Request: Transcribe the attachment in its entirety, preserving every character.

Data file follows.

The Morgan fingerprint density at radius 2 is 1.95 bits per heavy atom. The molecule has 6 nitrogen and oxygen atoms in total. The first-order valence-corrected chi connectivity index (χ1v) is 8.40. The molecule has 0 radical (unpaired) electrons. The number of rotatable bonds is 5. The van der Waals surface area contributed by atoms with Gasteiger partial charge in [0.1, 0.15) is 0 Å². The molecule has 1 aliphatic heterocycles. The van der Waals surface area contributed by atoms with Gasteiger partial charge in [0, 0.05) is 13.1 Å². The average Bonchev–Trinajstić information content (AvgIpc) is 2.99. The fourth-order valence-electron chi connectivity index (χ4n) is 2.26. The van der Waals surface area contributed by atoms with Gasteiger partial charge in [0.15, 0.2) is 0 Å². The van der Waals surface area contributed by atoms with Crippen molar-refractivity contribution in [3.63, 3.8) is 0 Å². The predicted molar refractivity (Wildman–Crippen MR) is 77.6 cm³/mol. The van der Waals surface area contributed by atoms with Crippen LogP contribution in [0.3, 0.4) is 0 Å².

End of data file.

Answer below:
The Morgan fingerprint density at radius 2 is 1.95 bits per heavy atom. The molecule has 6 nitrogen and oxygen atoms in total. The first-order valence-corrected chi connectivity index (χ1v) is 8.40. The molecule has 0 radical (unpaired) electrons. The number of rotatable bonds is 5. The van der Waals surface area contributed by atoms with Gasteiger partial charge in [0.1, 0.15) is 0 Å². The molecule has 1 aliphatic heterocycles. The van der Waals surface area contributed by atoms with Gasteiger partial charge in [0, 0.05) is 13.1 Å². The average Bonchev–Trinajstić information content (AvgIpc) is 2.99. The fourth-order valence-electron chi connectivity index (χ4n) is 2.26. The van der Waals surface area contributed by atoms with Gasteiger partial charge in [0.15, 0.2) is 0 Å². The van der Waals surface area contributed by atoms with Crippen molar-refractivity contribution in [3.63, 3.8) is 0 Å². The predicted molar refractivity (Wildman–Crippen MR) is 77.6 cm³/mol. The van der Waals surface area contributed by atoms with Crippen LogP contribution in [0.3, 0.4) is 0 Å².